Indulge me for a moment. Lately I’ve been noticing the occasional street scene that looks like an AI-generated image. That’s a clear reversal of logic: I’m aware that AI mimics the real world, not the other way around. It’s just that the aesthetics were similar—and though I was objectively looking at reality, my brain would signal that I was seeing something artificial. What was going on?
I encounter these moments on my walks through Berlin, always during the day. It’s summer here, and we’ve been experiencing weeks of bright, clear weather when the sun floods the streets with light. Not only does that make the colors pop, it also illuminates the shadows for a strangely hyperrealistic look. And then, every once in a while, the city’s chaotic layers would overlap to form a scene that looked to my brain as if it had been assembled by an algorithm rather than by chance.
All of this is undeniably weird: After half a year of looking at AI images I’ve somehow accepted their oddities and instead spot the uncanny in the everyday.
A few weeks ago, we had a friend visit from Sweden and got talking about the advent of fakes. “I’m not so worried that people will think an AI image is real,” she said. “But what if people no longer accept a real photo as proof that something happened?” In other words, what if the same reversal I’ve been experiencing becomes commonplace and the real things start looking fake?
It’s a notion echoed by the photographer Boris Eldagsen, who caused a minor scandal in the photo world by winning a photo award with an AI-generated image and then protesting that very fact.1 In the latest issue of Der Spiegel, the photographer is quoted as saying that “In the future, we have to approach any image with the assumption that it isn’t real.”
What’s been bothering me about all this, including in my own writing (and lord knows I’ve been writing about this a lot) is how speculative the take on AI has been: We talk a lot about future scenarios, threats, and fears. But I sometimes feel like the speculation about these possible consequences of AI-generated photography is distracting from what photography demonstrably does to the present. Lately, I’ve been wanting less Sci-Fi and more gritty realism.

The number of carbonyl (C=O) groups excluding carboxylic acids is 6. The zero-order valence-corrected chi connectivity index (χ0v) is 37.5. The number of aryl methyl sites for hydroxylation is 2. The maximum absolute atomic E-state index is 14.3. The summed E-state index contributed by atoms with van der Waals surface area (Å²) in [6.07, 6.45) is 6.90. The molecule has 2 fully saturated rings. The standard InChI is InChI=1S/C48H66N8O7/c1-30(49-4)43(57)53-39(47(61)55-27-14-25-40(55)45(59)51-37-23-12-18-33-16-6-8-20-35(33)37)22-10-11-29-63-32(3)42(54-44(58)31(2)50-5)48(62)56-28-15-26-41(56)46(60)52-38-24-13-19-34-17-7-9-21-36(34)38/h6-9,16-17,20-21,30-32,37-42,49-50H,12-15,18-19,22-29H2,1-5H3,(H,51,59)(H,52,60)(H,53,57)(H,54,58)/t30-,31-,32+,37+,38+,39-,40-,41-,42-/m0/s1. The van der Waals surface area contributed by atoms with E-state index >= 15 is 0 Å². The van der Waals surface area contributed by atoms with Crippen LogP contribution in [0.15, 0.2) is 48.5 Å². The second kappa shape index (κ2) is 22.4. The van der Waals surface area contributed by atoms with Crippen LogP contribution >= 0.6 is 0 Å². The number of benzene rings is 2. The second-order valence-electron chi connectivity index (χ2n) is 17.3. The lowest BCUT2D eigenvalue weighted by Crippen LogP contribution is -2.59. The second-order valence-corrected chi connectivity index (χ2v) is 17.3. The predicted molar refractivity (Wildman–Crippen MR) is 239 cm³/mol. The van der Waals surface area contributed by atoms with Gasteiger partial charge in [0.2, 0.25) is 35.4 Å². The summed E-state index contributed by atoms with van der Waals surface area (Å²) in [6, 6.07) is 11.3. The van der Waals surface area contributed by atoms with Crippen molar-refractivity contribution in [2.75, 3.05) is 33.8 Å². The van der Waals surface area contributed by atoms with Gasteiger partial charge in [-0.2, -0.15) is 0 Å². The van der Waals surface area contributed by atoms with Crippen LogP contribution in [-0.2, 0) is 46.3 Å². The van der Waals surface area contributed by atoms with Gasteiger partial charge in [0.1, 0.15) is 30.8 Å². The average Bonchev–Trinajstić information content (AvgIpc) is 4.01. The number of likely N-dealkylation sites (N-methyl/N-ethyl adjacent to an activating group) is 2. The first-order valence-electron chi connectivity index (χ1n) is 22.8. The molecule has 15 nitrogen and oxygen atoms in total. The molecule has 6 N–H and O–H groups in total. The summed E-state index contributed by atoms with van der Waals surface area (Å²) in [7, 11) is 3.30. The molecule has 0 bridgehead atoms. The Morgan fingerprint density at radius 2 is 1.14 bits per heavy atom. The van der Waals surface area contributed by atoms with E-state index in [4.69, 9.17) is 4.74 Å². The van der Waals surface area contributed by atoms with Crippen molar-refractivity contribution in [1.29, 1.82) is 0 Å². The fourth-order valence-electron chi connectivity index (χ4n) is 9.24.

That’s why the latest article from photo critic Jörg Colberg resonated with me, in which he analyzes odd photos of Russian warlord Yevgeny Prigozhin that make him look ridiculous, all in the wake of Prigozhin’s attempted coup in Russia. Colberg’s wider point:
[…] there is more to photography and fakeness. It’s good to be aware of photographs being made to look real even though they are not. But it’s also important to be aware of photographs that are real even though they either don’t look real or they look too ridiculous to be real.
Update: That didn’t take long: The New York Times reports that current coverage of the Israel-Hamas conflict is marred by widespread doubt on social media that the images shared are actually real.
There has, of course, always been the proverbial fog of war, but a mixture or generated-but-credible images along with pictures of a different conflict have helped manufacture increasing doubt:
For now, social media users looking to deceive the public are relying far less on photorealistic A.I. images than on old footage from previous conflicts or disasters, which they falsely portray as the current situation in Gaza, according to Alex Mahadevan, the director of the Poynter media literacy program MediaWise.
“People will believe anything that confirms their beliefs or makes them emotional,” he said. “It doesn’t matter how good it is, or how novel it looks, or anything like that.”
Though it bears mentioning that the jury of the award maintains it was aware the image had been generated and decided to nevertheless award him a price in the “Creative” category, after which Eldagsen very publicly retracted the image, arguing that these types of images shouldn’t qualify. It smacks of an engineered controversy, but that’s beside the point of this article.↩︎